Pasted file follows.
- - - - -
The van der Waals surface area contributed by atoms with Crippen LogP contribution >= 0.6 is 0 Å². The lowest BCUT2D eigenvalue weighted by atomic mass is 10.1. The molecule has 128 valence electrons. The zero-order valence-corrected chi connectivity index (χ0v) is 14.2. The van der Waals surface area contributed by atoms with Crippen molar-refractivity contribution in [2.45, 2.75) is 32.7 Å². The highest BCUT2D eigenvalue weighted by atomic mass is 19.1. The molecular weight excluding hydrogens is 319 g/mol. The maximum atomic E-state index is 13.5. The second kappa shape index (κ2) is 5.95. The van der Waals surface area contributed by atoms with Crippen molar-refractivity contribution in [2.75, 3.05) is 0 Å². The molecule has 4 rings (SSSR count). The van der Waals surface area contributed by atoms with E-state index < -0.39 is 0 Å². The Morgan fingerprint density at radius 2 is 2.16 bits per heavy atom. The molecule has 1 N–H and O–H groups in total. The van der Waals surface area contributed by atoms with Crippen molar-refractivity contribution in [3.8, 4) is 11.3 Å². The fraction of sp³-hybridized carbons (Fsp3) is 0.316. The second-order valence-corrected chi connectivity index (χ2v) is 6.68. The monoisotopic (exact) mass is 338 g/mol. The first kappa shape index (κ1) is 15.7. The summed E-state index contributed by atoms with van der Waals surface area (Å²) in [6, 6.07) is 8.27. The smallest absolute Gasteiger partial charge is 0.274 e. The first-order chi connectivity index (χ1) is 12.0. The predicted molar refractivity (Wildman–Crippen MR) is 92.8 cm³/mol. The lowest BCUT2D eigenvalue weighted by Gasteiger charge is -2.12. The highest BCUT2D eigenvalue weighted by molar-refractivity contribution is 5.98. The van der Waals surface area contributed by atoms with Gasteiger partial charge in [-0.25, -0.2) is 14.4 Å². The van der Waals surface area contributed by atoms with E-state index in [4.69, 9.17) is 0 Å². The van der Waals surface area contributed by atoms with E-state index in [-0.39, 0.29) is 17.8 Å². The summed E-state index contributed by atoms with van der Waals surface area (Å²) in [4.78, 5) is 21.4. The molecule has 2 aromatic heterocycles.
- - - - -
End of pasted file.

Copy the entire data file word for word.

The van der Waals surface area contributed by atoms with Crippen LogP contribution >= 0.6 is 0 Å². The lowest BCUT2D eigenvalue weighted by atomic mass is 10.1. The molecule has 128 valence electrons. The zero-order valence-corrected chi connectivity index (χ0v) is 14.2. The van der Waals surface area contributed by atoms with Crippen molar-refractivity contribution in [2.45, 2.75) is 32.7 Å². The highest BCUT2D eigenvalue weighted by atomic mass is 19.1. The molecular weight excluding hydrogens is 319 g/mol. The maximum atomic E-state index is 13.5. The second kappa shape index (κ2) is 5.95. The van der Waals surface area contributed by atoms with Crippen molar-refractivity contribution in [2.75, 3.05) is 0 Å². The molecule has 4 rings (SSSR count). The van der Waals surface area contributed by atoms with E-state index < -0.39 is 0 Å². The Morgan fingerprint density at radius 2 is 2.16 bits per heavy atom. The molecule has 1 N–H and O–H groups in total. The van der Waals surface area contributed by atoms with Crippen molar-refractivity contribution in [3.8, 4) is 11.3 Å². The fraction of sp³-hybridized carbons (Fsp3) is 0.316. The second-order valence-corrected chi connectivity index (χ2v) is 6.68. The monoisotopic (exact) mass is 338 g/mol. The first kappa shape index (κ1) is 15.7. The summed E-state index contributed by atoms with van der Waals surface area (Å²) in [6, 6.07) is 8.27. The smallest absolute Gasteiger partial charge is 0.274 e. The first-order chi connectivity index (χ1) is 12.0. The predicted molar refractivity (Wildman–Crippen MR) is 92.8 cm³/mol. The lowest BCUT2D eigenvalue weighted by Gasteiger charge is -2.12. The highest BCUT2D eigenvalue weighted by molar-refractivity contribution is 5.98. The van der Waals surface area contributed by atoms with Gasteiger partial charge in [-0.25, -0.2) is 14.4 Å². The van der Waals surface area contributed by atoms with E-state index in [4.69, 9.17) is 0 Å². The van der Waals surface area contributed by atoms with E-state index in [-0.39, 0.29) is 17.8 Å². The summed E-state index contributed by atoms with van der Waals surface area (Å²) in [4.78, 5) is 21.4. The molecule has 2 aromatic heterocycles.